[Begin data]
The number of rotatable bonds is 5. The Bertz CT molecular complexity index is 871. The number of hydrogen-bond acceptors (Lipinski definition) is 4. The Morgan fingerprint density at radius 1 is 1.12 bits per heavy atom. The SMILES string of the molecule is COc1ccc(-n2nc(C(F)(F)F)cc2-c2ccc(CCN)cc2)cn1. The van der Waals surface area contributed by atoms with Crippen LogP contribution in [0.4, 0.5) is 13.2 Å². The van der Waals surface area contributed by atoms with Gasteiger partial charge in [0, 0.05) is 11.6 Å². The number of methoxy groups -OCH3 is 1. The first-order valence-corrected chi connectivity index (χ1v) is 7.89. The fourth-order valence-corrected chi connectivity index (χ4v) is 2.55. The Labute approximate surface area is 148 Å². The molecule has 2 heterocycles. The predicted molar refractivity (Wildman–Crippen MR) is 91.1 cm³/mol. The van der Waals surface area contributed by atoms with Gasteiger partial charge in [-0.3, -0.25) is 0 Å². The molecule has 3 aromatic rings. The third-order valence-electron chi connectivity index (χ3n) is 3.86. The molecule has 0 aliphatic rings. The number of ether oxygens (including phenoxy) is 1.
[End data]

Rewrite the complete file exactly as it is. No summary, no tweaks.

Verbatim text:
The number of rotatable bonds is 5. The Bertz CT molecular complexity index is 871. The number of hydrogen-bond acceptors (Lipinski definition) is 4. The Morgan fingerprint density at radius 1 is 1.12 bits per heavy atom. The SMILES string of the molecule is COc1ccc(-n2nc(C(F)(F)F)cc2-c2ccc(CCN)cc2)cn1. The van der Waals surface area contributed by atoms with Crippen LogP contribution in [0.4, 0.5) is 13.2 Å². The van der Waals surface area contributed by atoms with Gasteiger partial charge in [0, 0.05) is 11.6 Å². The number of methoxy groups -OCH3 is 1. The first-order valence-corrected chi connectivity index (χ1v) is 7.89. The fourth-order valence-corrected chi connectivity index (χ4v) is 2.55. The Labute approximate surface area is 148 Å². The molecule has 2 heterocycles. The predicted molar refractivity (Wildman–Crippen MR) is 91.1 cm³/mol. The van der Waals surface area contributed by atoms with Gasteiger partial charge in [-0.3, -0.25) is 0 Å². The molecule has 3 aromatic rings. The third-order valence-electron chi connectivity index (χ3n) is 3.86. The molecule has 0 aliphatic rings. The number of ether oxygens (including phenoxy) is 1.